The father's evidence is inconclusive. His family testified that they had not left him alone in the house with the child. He testified that he did not abuse her. His family physician testified that there was no physical evidence of abuse; however, he had examined the child at a time when she had not seen her father for about five months. A psychiatrist testified only that appellant's psychological tests were within normal limits.

The father argues that it is impossible for him to prove that he did not abuse his child, and we recognize the difficulties involved in presenting his case. In the context of a change in visitation, however, we are dealing with a right that can be restored. We believe the "best interests of the child" standard is flexible enough to *817 accommodate both the safety of the child and the visitation rights of her father. We therefore hold that the trial court did not err in restricting appellant's visitation rights because the evidence is sufficient to show that the child's physical and emotional health were endangered.


The father also contends that the trial court should have excluded all evidence containing the child's statements on competency and hearsay grounds. His attorney made a standing objection at the beginning of the trial to "any conversation regarding any of the statements of the child."

The trial court found that the child was competent within the meaning of Minn.Stat. § 595.02 and § 595.06 (1982), specifically, that she was bright, alert, and had well-developed "receptive and expressive abilities" for her age. A trial court's findings as to the competency of a child or any other witness may be overturned only for a clear abuse of discretion. State v. Amos, 347 N.W.2d 498, 501 (Minn.1984). We find nothing in the record to indicate that the trial court erred.

Despite the father's standing hearsay objection, the record shows that his attorney specifically stated "no objection" when respondents offered the Yellow Medicine and Ramsey County custody studies, which contained all the reports by Ramsey County child abuse investigators, the Wilder Clinic, and the St. Paul police department. Appellant offered many of the same reports himself during the hearing (Petitioner's Exhibits 1, 2, 3, & 6). He also offered two written reports by Dr. Farseth, which were attached to the restraining order (Petitioner's Exhibit 13). All of these exhibits were received and, along with the aunt's and Dr. Farseth's testimony, are the sole source of the hearsay at issue.

This court could hold that the father's objection was either insufficient or waived because he failed to object to the reports and proceeded to introduce the evidence himself. See Jones v. Fleischhacker, 325 N.W.2d 633, 639 (Minn.1982). However, neither party argued the waiver issue, and the hearsay is central to the decision in this case. We will therefore address the hearsay issue on the merits.

Many of the problems present in this case the lack of witnesses and corroborative physical evidence, and the reluctance or inability of the child to testify are also present in criminal prosecutions for sexual abuse. See Note, A Comprehensive Approach to Child Hearsay Statements in Sex Abuse Cases, 83 Colum.L.Rev. 1745, 1745-46 (1983). Because of these unique circumstances and the gravity of the problem, there is usually a compelling need for the victim's hearsay statements. Id. at 1749. Furthermore, there is some authority that children's hearsay statements made near the time of the event are more likely to be accurate than in-court testimony given much later. Id. at 1750 & n. 50. The rules governing admission of hearsay must therefore consider both the rights of the accused and the interests of the victim. At a minimum, such statements must either fall within a firmly rooted hearsay exception or possess particularized guarantees of trustworthiness. Ohio v. Roberts, 448 U.S. 56, 66, 100 S. Ct. 2531, 2539, 65 L. Ed. 2d 597 (1980).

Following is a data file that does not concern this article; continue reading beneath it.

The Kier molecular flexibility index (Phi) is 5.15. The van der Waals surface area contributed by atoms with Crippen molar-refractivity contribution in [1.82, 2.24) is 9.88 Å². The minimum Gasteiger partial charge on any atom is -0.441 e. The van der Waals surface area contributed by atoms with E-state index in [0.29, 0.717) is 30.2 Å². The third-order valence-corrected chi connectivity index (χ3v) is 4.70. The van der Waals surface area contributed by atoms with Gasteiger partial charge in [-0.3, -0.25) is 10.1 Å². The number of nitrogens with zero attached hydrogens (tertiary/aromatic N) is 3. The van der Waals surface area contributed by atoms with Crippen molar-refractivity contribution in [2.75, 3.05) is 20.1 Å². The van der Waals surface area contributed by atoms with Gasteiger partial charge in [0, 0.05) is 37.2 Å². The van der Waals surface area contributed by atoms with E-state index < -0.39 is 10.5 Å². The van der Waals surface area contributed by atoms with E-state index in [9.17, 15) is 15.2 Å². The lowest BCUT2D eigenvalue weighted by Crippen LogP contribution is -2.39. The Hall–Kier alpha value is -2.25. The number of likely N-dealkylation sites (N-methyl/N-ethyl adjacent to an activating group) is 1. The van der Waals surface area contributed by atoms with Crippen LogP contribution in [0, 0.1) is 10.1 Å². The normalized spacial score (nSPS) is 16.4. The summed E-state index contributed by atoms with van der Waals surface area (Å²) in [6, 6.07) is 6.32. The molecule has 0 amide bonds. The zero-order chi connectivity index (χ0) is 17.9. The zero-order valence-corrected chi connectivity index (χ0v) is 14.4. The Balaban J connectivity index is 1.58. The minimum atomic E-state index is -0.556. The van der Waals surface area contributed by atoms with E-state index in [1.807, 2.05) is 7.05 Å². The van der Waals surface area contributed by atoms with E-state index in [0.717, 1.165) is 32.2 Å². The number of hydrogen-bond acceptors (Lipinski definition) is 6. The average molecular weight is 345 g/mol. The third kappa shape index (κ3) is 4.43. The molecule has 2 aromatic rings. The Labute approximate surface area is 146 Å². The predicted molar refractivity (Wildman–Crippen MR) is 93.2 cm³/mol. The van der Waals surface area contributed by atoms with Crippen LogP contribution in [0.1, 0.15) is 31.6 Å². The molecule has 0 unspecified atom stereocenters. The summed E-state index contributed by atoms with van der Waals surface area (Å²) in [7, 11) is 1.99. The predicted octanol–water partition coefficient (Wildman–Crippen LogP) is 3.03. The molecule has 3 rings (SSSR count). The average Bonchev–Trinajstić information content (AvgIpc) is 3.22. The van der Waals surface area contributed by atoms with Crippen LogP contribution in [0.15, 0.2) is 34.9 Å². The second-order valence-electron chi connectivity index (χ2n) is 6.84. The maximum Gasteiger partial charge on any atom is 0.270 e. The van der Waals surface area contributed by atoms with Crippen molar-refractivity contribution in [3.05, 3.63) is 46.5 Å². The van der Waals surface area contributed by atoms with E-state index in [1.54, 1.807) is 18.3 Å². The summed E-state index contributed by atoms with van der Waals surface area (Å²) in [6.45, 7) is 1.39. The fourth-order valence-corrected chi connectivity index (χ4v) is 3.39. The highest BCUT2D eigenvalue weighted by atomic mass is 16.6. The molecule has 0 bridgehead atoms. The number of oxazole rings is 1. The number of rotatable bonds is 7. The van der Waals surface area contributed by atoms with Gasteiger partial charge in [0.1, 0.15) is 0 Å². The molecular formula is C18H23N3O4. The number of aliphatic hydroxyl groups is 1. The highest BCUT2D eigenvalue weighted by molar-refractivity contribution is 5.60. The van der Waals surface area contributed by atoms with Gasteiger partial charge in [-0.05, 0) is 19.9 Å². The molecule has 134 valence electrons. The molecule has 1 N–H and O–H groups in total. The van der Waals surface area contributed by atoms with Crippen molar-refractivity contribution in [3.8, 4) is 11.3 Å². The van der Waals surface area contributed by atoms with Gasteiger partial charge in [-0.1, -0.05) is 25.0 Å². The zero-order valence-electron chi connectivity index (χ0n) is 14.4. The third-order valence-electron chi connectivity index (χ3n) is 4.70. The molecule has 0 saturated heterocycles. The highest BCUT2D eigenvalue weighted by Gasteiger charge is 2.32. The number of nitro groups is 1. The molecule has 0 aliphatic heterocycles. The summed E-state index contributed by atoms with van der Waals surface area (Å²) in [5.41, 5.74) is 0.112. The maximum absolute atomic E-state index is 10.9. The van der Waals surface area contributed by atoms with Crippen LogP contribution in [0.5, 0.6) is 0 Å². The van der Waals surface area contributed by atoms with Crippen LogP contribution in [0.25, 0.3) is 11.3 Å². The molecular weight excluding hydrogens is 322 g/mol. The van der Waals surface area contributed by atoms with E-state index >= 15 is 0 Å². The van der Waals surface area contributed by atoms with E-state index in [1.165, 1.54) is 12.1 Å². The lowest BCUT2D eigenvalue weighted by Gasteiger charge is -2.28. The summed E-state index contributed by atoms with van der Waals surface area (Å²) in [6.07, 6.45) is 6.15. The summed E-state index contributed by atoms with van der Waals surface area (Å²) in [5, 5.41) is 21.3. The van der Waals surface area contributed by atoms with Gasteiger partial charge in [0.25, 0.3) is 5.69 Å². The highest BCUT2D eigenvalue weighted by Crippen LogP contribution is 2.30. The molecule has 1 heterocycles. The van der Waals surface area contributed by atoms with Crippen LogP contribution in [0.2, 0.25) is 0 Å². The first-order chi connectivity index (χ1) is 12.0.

The trial court admitted the statements as being made for the purpose of medical diagnosis and treatment. Minn.R.Evid. 803(4). The advisory committee note for the federal rule indicates that statements to nonphysicians, such as hospital attendants, ambulance drivers, and family members, are included in this exception. Statements as to fault, however, do not generally qualify. Fed.R.Evid. 803(4) advisory committee note.

Respondent suggests that the statements should be admitted as corroborative evidence, citing State v. Blohm, 281 N.W.2d 651 (Minn.1979). In Blohm the court admitted as nonhearsay statements made by a rape victim to her mother and doctor, because they were offered for corroborative purposes and were not meant to prove the truth of the matter asserted. Id. at *818 652; see also State v. Kruse, 302 N.W.2d 29, 31 (Minn.1981) ("details of the complaint, even if not substantively admissible, were admissible to corroborate complainant's testimony"). However, because the child did not testify, there was no reason to allow corroborative evidence.

We believe a sounder basis for allowing such statements is the residual hearsay exception in Minn.R.Evid. 803(24). We hold that a child's hearsay statements may be admitted under this rule if they have "equivalent circumstantial guarantees of trustworthiness," id, demonstrated by analyzing the time, content, and circumstances under which they were made, see Note at 1761-64. In addition, the court must determine that the statements (1) are offered as evidence of a material fact, (2) are more probative than other evidence reasonably available, and (3) are consistent with the general purposes of the rules and the interests of justice. Minn.R.Evid. 803(24). The rule also requires notice before trial of intent to use the hearsay statements. See id.